The saddest and scariest aspect of the Zimmerman verdict is that it greenlights the vigilantism than stand-your-ground laws are already encouraging.
I've experienced neighborhood crime -- every night. There are better ways to address it than going out armed and taking unilateral action.
Let me offer my two cents on the shooting of Trayvon Martin and the acquittal of George Zimmerman. My one special qualification is that I've taken part in a watch in a neighborhood far more crime-ridden than Zimmerman's Twin Lakes. They had seven or eight break-ins among 260 units? Not so bad.
I lived four years in a Third World country, in a fenced neighborhood under siege, where steel bars guarded windows, where I had reinforced the doors of our house and took several parts of our car inside at night to prevent its being stolen. Despite the many precautions, the house was burgled once, and another time I picked broken glass off my little daughter, who went on sleeping after a thrown rock shattered the window by her bed.
As break-ins became more frequent, we chipped in and hired night guards to walk along the chain-link fence that surrounded the neighborhood. We took shifts with the patrols just in case they had friends on the other side.
We were not vigilantes. If we saw trouble, we alerted the neighbors and called the police. Never did we follow anyone, even though we often saw real threats. If we had followed, there would have been trouble and possibly deaths. We dialogued with people in the nearby settlement where most of the would-be burglars appeared to live. We did not carry guns. Our efforts did not eliminate crime, but did reduce it.
The watch group in Mr. Zimmerman's neighborhood has similar policies, but he was on his own that night. Acting on instinct he decided that Trayvon Martin was looking around too much and walking the wrong path. Whether or not race played a part, there is something very wrong in his assertion to a police dispatcher, made with reference to Martin, "These a**holes they always get away."
With no good reason Zimmerman was convinced, wrongly and tragically as it turns out, that Martin was a criminal and only George Zimmerman could head off trouble.
Florida's Stand Your Ground Law by The Eyes Of New York
The enemy is vigilantism, the spread of the idea that Americans should take unilateral and violent action in protecting themselves and their families. Crime is down, few Americans will ever experience terrorism, but more citizens are going out armed every year. Laws are encouraging the trend by passing stand-your-ground laws. Zimmerman believed he could do the job of protecting better than the police.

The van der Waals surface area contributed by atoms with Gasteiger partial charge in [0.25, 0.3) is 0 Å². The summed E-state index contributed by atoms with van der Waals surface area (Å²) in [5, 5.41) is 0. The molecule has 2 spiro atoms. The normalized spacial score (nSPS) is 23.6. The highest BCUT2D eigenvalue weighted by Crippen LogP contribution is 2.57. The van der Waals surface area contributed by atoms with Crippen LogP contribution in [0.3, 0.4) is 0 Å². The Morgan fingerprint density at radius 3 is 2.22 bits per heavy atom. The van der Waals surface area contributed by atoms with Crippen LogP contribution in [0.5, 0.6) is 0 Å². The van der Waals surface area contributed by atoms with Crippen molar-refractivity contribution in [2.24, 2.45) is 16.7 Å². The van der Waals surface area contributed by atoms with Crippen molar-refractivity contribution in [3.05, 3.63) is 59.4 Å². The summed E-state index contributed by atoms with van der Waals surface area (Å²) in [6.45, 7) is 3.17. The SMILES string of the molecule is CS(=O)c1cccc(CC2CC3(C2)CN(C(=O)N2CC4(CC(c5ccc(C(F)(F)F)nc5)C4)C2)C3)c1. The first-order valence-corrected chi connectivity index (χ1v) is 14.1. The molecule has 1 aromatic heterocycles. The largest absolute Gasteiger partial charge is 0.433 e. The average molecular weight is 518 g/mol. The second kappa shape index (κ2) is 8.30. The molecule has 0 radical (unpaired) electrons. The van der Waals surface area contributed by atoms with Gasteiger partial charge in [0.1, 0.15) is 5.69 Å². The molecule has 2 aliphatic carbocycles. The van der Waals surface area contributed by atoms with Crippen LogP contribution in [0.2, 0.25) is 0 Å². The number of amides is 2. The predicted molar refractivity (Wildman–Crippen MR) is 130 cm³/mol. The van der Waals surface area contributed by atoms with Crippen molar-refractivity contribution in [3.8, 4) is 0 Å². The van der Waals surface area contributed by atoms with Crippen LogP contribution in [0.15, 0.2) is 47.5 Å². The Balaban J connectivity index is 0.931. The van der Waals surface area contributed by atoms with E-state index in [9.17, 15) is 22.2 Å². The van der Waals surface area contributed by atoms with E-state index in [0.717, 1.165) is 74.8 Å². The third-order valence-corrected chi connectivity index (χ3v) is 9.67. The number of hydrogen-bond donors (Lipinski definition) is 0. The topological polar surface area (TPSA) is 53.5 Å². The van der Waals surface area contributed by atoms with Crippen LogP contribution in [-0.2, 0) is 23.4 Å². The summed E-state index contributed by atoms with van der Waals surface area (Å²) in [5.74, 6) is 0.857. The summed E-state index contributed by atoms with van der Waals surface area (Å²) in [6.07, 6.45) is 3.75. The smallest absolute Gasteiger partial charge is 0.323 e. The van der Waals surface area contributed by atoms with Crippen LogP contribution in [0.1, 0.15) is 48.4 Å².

Despite what Zimmerman's backers claim, Florida's law has everything to do with his going free. Zimmerman's side argued self-defense, but without SYG, self-defense absolves the threatened person only if he or she had no opportunity to retreat. Zimmerman did the opposite.
SYG laws are extensions of castle laws, only now any armed person takes a portable castle with them. In Florida they can take risks and enjoy the same legal protection that police have. While police have to pursue suspects, the George Zimmermans of this world do not. The police have training, the George Zimmermans of this world do not.
African-Americans should not be out in the streets over the Zimmerman verdict, everyone should be, not out of solidarity, but to protest laws that reinforce the miasma of hate and fear spreading across America.
Dan Vasey is a home brewer and reformed academic, living in Australia and retired from teaching after stints in Colorado, Papua New Guinea and Iowa. An anthropologist and human ecologist, his research specialty has been population and agriculture. Published works include An Ecological History of Agriculture: 10,000 BC – A.D. 10,000 and scholarly articles on indigenous agriculture in Oceania and on Icelandic population history. Recently he has been an editor and writer for the Berkshire Encyclopedia of Sustainability. Construction of his website on alternative futures is behind schedule.